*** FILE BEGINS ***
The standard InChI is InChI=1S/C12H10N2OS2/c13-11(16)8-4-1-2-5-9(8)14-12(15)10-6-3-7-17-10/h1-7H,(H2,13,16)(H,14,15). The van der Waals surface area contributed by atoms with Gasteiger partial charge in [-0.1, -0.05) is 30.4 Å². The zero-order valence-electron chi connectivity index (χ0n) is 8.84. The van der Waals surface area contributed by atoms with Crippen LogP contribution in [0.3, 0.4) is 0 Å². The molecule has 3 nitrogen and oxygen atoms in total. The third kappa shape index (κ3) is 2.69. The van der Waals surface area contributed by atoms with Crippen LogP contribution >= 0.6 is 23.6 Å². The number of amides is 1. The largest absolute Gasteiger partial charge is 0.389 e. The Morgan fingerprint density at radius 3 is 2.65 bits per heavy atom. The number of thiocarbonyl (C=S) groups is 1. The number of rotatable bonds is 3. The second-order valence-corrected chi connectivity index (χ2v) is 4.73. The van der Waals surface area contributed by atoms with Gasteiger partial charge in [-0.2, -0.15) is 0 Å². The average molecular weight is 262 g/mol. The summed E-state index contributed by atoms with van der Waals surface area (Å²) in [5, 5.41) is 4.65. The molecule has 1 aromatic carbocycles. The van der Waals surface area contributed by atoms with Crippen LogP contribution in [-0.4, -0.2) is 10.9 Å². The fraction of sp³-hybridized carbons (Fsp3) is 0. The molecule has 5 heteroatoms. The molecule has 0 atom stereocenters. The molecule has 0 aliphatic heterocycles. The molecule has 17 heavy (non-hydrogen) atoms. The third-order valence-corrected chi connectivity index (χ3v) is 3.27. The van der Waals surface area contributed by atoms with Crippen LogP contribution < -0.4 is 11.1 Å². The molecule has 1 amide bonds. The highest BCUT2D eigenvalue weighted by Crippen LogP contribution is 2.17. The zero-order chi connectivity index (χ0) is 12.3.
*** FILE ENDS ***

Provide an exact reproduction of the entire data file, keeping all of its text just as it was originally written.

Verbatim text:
The standard InChI is InChI=1S/C12H10N2OS2/c13-11(16)8-4-1-2-5-9(8)14-12(15)10-6-3-7-17-10/h1-7H,(H2,13,16)(H,14,15). The van der Waals surface area contributed by atoms with Gasteiger partial charge in [-0.1, -0.05) is 30.4 Å². The zero-order valence-electron chi connectivity index (χ0n) is 8.84. The van der Waals surface area contributed by atoms with Crippen LogP contribution in [0.3, 0.4) is 0 Å². The molecule has 3 nitrogen and oxygen atoms in total. The third kappa shape index (κ3) is 2.69. The van der Waals surface area contributed by atoms with Crippen LogP contribution >= 0.6 is 23.6 Å². The number of amides is 1. The largest absolute Gasteiger partial charge is 0.389 e. The Morgan fingerprint density at radius 3 is 2.65 bits per heavy atom. The number of thiocarbonyl (C=S) groups is 1. The number of rotatable bonds is 3. The second-order valence-corrected chi connectivity index (χ2v) is 4.73. The van der Waals surface area contributed by atoms with Gasteiger partial charge in [-0.2, -0.15) is 0 Å². The average molecular weight is 262 g/mol. The summed E-state index contributed by atoms with van der Waals surface area (Å²) in [5, 5.41) is 4.65. The molecule has 1 aromatic carbocycles. The van der Waals surface area contributed by atoms with Crippen LogP contribution in [-0.4, -0.2) is 10.9 Å². The fraction of sp³-hybridized carbons (Fsp3) is 0. The molecule has 5 heteroatoms. The molecule has 0 atom stereocenters. The molecule has 0 aliphatic heterocycles. The molecule has 17 heavy (non-hydrogen) atoms. The third-order valence-corrected chi connectivity index (χ3v) is 3.27. The van der Waals surface area contributed by atoms with Crippen LogP contribution < -0.4 is 11.1 Å². The molecule has 1 amide bonds. The highest BCUT2D eigenvalue weighted by Crippen LogP contribution is 2.17. The zero-order chi connectivity index (χ0) is 12.3.